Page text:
At the end of an all-day board meeting on Friday Maurice Saatchi was forced by institutional shareholders to step down as a director. His name, as well as that of his brother, Charles, is to be removed from the master company. It will, however, still adorn the main agency subsidiary.
A contemporary of the brothers, who has followed their careers from the early days commented: "There is a universal perception that Maurice has been foolish. He failed to accept, after the company went public, that the agency was owned by the shareholders, and not by himself. That is the root of his problem, and the reason why he finds himself in the boat he does today."
Even so, he added: "But the two did build a bloody big agency, and their success in the early days was phenomenal."
After the heady 1980s, in which Saatchi was responsible for the Tory election slogan "Labour Isn't Working" and the successful campaign to revive the image of British Airways, the group lost its way in the recession.
Since their high point just before the 1987 stock market crash, the shares have effectively lost 97 per cent of their value.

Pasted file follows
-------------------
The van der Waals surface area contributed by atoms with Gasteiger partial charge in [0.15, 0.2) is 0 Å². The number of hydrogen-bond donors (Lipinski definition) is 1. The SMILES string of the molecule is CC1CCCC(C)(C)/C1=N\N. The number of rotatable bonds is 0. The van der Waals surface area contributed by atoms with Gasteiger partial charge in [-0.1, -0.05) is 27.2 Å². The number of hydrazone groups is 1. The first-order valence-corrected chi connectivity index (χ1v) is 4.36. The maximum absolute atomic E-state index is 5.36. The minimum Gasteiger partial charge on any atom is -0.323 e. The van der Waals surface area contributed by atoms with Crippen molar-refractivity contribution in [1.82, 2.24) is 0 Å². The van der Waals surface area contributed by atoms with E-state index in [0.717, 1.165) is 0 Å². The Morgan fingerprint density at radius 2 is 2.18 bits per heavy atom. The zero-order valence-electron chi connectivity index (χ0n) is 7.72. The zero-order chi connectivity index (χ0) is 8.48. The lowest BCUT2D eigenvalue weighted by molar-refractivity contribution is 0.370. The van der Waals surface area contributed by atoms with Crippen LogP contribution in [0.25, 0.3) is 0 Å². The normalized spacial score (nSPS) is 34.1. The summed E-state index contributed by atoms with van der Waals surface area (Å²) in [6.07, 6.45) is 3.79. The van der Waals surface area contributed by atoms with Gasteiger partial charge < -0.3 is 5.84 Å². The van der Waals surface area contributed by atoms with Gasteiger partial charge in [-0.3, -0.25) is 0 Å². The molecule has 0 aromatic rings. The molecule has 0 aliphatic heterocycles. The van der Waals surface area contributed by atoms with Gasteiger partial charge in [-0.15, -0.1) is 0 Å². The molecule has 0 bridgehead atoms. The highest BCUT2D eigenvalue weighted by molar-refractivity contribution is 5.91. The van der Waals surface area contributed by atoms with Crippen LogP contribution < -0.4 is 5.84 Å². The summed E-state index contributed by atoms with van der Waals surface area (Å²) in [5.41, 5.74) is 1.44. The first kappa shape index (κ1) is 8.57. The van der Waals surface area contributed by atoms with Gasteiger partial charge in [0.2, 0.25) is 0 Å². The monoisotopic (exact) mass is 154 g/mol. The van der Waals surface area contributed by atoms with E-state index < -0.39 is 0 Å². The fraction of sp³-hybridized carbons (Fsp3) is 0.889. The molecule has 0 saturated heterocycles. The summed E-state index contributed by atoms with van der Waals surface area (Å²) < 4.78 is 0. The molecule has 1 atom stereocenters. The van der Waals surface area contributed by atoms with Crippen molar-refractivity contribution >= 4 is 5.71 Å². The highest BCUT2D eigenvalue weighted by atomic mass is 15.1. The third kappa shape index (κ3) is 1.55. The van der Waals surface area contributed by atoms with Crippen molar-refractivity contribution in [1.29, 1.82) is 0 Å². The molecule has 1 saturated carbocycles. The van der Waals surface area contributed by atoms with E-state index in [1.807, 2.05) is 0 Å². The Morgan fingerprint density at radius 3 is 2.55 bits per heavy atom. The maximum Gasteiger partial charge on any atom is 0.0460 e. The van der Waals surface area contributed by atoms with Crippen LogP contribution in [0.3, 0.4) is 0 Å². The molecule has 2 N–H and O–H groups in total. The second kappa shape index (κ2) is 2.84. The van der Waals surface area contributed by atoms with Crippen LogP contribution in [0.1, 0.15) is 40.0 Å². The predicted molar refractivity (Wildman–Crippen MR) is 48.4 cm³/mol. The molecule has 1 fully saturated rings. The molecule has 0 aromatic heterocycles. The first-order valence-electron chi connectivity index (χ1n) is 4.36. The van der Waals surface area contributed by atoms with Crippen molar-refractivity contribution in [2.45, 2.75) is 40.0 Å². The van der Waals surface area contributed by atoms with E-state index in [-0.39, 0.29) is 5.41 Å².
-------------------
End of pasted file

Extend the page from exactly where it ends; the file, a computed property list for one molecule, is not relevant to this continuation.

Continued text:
In March this year there was an open split between Maurice Saatchi as chairman and his chief executive, Charles Scott. Mr Saatchi won that battle, but institutional shareholders began to feel that his time was up.
A spokesman indicated that the new parent company name will not be related to any of the group's subsidiaries, and is likely to be "as anodyne as possible".
Jeremy Sinclair, the deputy chairman, becomes acting chairman pending the appointment of a successor.
At the same time, Robert Louis-Dreyfus, the French former chief executive who slashed staff and cut costs at Saatchi after it began to slip, has also resigned as a non-executive director of the company.
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